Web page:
After a longtime customer in Ukraine fell quiet during Vladimir Putin’s invasion of the nation, Adrian Kellgren’s family-owned gun firm in Florida was left holding a $200,000 cargo of semi-automatic weapons.
Fearing the worst, Kellgren and his company KelTec decided to put those stranded 400 guns to good use, sending them to Ukraine’s fledgling resistance movement to assist civilians in defending themselves against Russian military shelling of their apartment buildings, schools, hospitals, and hiding places.
Kellgren, a former US Navy pilot, remarked, “The American people want to do something.” “We take pride in our liberties and hold them in high regard. And it’s awful when we watch a group of individuals being blasted like this.”
Cocoa-based The contribution by KelTec is a high-profile example of Americans collecting weapons, ammo, body armor, helmets, and other tactical gear in response to Ukrainian President Volodymyr Zelenskyy’s commitment to equip his compatriots. Many other grassroots attempts, however, have been stymied by a lack of familiarity with the complicated web of rules that regulate the overseas transportation of such equipment.
Kellgren, who has dealt with similar red tape for years, was able to contact with a diplomat in the Ukrainian Embassy through a Ukrainian neighbor, who assisted him in obtaining a federal arms export license in just four days. This procedure might take months.
Workers at KelTec’s warehouse forklifted four plastic-wrapped pallets holding their 9 mm folding rifles for transport to a secret NATO-run facility this week, while Congress debated whether to transfer more modern weaponry and defense equipment to Ukraine. The weapons will then be smuggled into the conflict zone by the shipment’s new receiver, Ukraine’s Ministry of Defense.
Kellgren explained, “That’s when the true heroics and derring-do occurs.”
Elected politicians, sheriff’s departments, and organizations from California to New York claim to have gathered hundreds of sets of body armor and millions of rounds of ammunition for Ukraine.
Last week, Colorado Gov. Jared Polis launched a campaign to get excess ballistic helmets and other equipment from police and sheriff’s departments. “We know it can be utilized immediately to halt Putin and preserve Ukraine,” he stated.
However, dangers abound: 400 bulletproof vests were stolen before they could be shipped by a New York City group coordinating a collection campaign.
Many of the organizers are unfamiliar with foreign arms export regulations, which may need permission from the Departments of State, Commerce, and Defense to transport even non-lethal tactical gear. Organizers of one such push in New York are relying on KelTec’s recent acquisition of a license to export 60 long rifles.
At a press conference on Friday, Nassau County Executive Bruce Blakeman stated, “I’m hoping that this campaign grows throughout the United States and that every gun dealer and every gun manufacturer in the United States takes these gifts.”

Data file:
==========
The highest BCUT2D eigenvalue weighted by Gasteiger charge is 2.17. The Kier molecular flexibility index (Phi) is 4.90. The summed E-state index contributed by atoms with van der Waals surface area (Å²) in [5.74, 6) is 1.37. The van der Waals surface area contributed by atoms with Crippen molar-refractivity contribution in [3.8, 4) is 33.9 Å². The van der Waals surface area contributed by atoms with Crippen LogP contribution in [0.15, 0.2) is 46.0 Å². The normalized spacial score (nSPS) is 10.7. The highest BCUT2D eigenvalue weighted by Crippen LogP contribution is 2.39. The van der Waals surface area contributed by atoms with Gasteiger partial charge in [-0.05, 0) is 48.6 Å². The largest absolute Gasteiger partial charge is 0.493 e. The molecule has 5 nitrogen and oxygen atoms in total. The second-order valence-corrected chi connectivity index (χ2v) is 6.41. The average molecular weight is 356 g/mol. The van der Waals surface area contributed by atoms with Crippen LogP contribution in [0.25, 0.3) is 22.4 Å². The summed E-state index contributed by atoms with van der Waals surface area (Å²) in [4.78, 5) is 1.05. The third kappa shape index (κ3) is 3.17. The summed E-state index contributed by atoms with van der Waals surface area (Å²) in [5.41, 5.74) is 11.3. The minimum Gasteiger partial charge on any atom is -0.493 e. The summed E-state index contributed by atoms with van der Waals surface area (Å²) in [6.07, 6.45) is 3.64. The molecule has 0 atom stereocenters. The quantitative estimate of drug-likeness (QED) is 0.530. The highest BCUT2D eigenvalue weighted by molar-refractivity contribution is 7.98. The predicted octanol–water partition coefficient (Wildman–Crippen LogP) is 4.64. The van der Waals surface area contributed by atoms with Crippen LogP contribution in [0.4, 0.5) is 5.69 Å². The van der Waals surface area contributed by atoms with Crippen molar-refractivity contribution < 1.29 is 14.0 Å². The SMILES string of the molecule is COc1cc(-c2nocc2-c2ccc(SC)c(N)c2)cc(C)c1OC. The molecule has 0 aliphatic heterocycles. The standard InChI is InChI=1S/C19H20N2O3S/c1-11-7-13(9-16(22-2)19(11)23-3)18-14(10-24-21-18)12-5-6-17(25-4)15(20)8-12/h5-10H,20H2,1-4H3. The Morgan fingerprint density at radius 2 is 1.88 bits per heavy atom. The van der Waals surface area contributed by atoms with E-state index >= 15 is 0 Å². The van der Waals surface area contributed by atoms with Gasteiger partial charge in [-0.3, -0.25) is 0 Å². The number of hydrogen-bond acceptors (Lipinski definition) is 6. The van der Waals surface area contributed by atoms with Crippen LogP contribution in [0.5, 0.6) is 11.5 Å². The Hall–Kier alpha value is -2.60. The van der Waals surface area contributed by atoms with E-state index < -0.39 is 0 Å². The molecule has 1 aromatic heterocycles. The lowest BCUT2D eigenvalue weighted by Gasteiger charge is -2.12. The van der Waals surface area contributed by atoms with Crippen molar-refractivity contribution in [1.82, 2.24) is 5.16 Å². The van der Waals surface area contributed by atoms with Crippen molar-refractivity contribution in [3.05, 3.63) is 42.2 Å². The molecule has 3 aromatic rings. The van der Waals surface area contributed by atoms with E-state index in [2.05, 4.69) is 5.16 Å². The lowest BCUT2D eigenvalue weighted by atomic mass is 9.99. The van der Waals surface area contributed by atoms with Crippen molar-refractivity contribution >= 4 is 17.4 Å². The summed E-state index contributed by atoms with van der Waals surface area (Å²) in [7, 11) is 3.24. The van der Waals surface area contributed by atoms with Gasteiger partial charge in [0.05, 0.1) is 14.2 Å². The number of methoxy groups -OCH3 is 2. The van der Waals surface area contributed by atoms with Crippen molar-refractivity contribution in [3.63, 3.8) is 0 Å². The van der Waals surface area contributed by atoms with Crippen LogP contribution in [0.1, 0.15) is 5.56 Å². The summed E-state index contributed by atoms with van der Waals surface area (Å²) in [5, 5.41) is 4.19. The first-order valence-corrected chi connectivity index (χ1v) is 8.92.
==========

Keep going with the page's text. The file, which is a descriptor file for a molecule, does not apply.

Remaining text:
The National Shooting Sports Foundation, a trade association for guns makers, sent out step-by-step instructions on how to apply for an expedited export license to its more than 8,000 members this week. They also gave a list of sniper weapons, handguns, and ammo that Ukraine’s embassy in Washington had requested.
KelTec anticipates arranging further shipments in the future. Its license authorizes it to export up to 10,000 guns, and it has promised Ukraine its own production line and weekly supplies.
Details of KelTec’s efforts were revealed in a Justice Department filing this week by Lukas Jan Kaczmarek, a Maryland-based real estate lawyer who said that as a volunteer with the Ukrainian-American Bar Association, he is assisting Ukraine in acquiring weapons alongside Volodymyr Muzylov, the Ukraine Embassy’s first secretary.
In his registration as a foreign agent of the Zelenskyy government, Kaczmarek said, “I anticipate to operate in this role throughout the duration of the Russian invasion of Ukraine, and I have not, am not, and shall not get any monetary recompense for my services.”
KelTec isn’t the only company that has responded to the call.
Another Florida manufacturer, Adams Arms, shared a video of a shipment of carbine rifles intended for Ukraine on its Facebook page. T-shirts depicting the legendary last broadcast of a shelled Ukrainian Border Guard unit telling a Russian cruiser to “Go (expletive) Yourself!” are now available from the firm. The proceeds from shirt sales will go to the war funds of the Ukrainian National Bank.
While weapons couldn’t match Putin’s Sukhoi fighter aircraft and cluster bombs, they can help if the Russians become bogged down in street-to-street fighting, according to former US Army Major John Spencer.
KelTec’s semi-automatic rifles are potentially more important than high-tech anti-aircraft missiles, which need substantial training and are out of reach for most citizens, many of whom have never even touched a gun before, he claims.
Spencer, an urban warfare specialist at the Madison Policy Forum in New York, stated, “Every shipment of weaponry is crucial.” “You’re giving one more warrior, out of tens of thousands, the chance to strike back with a basic weapon.”
Kellgren said the inventiveness and perseverance of Ukrainian civilians have impressed him, and he believes the weapons he’s donating will help.
“The people of Ukraine are fending off a superpower with primarily civilian weaponry,” he stated. “So the X-factor here isn’t necessarily the equipment you’re carrying…. It boils down to the desire to fight,” says the author.